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Medlock Soul Revival: Installation

Exhibition piece in Link Gallery, Manchester Metropolitan University. 27th Feb – 7th March 2013.

Conclusion of 6 week psychogeography project exploring the River Medlock. The installation includes sand and water from the Medlock; a video projection of the section of the river I was exploring; a hi-vis jacket with embroidered and screen printed logo ‘Medlock Soul Revival’; and two showcases of research material including objects from the river bank, books and photographs.

The installation attracted a lot of comment and interest.

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After taking it down I returned the sand to the banks of the river Medlock.

The showcases with research material are staying on display for a bit longer.

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Medlock Soul Revival (Ancoats Beach – Interventions, Observations)

Engaging with the beach, collecting objects from the sand, raking the beach…

 

Some clips of the river at the beach….

 

Hi-vis jacket – ordered online. Embroidered logo on front, print on back….

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Roundhouse (Field Trip: Litter Shrine)

Christ Church, the original building that became the Roundhouse, closed in 1880.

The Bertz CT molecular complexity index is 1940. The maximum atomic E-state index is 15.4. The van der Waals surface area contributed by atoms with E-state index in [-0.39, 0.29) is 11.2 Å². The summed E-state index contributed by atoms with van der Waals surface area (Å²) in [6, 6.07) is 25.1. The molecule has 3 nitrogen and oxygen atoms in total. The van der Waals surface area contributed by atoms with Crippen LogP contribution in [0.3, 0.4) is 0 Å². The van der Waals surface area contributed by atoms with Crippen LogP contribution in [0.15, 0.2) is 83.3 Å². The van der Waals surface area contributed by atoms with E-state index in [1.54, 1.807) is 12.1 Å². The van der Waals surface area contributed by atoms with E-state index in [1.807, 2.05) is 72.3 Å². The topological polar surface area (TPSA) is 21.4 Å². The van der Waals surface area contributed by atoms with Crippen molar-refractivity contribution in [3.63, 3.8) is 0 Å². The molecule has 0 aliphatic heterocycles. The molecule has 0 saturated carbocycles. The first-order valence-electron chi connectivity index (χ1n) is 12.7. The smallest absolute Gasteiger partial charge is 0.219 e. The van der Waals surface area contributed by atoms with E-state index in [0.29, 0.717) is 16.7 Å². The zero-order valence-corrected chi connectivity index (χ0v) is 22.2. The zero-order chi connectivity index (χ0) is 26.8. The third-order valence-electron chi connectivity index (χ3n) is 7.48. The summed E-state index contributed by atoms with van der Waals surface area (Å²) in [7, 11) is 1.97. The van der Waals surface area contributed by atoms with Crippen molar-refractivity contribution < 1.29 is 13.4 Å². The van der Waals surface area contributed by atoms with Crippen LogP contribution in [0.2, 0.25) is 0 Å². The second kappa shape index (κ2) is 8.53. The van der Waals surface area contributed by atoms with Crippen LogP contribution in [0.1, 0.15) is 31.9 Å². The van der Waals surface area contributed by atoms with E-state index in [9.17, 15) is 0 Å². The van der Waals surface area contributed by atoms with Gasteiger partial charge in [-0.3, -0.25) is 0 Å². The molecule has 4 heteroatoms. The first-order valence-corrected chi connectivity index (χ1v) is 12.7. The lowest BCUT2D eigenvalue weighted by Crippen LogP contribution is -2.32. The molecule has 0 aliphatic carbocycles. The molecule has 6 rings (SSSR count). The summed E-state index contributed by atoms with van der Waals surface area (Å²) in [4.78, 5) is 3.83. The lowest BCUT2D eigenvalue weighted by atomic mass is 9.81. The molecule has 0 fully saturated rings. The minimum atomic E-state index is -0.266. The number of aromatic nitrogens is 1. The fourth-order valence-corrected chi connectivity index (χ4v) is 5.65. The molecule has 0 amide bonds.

Manchester Settlement: a registered charity founded in 1895 by the University of Manchester.

The original home was the Roundhouse in Ancoats, Manchester. It provided a large recreation room for plays and dances.

In 1963 the Settlement moved out of its other building at Ancoats Hall.

The Roundhouse was demolished in 1986.

In May 2009 the charity moved into a new £2.2m centre in Openshaw.

Today: January 31st 2013, the brick circle contains silver birches, wild brambles and much litter.

An unusual amount of discarded footwear.

Intervention: ‘Litter Shrine‘.

 

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Ancoats Beach (Field Trip 3)

Buying a rake.

But arriving at the site and seeing there were three Environment Agency Vehicles there.

An animal hole.

The snow has melted.

Patterns in the sand.

Starting at the gated land that was once the Ancoats Nursery School…..

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And as Ancoats Nursery School was, on Palmerston Street, 1965.

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Ancoats Nursery School on Palmerston Street, 1965. Courtesy J. Shaw

Due to the snowmelt the river Medlock is high today….

IMG_2944 IMG_2946The Environment Agency arrived to clear some of the rubbish….one of the men said that they would clear the sand away at some point. The barriers are to prevent trees and large rubbish entering the culverts in Manchester city centre. Once larger objects enter the culverts it is hard to remove them, and they can cause flooding.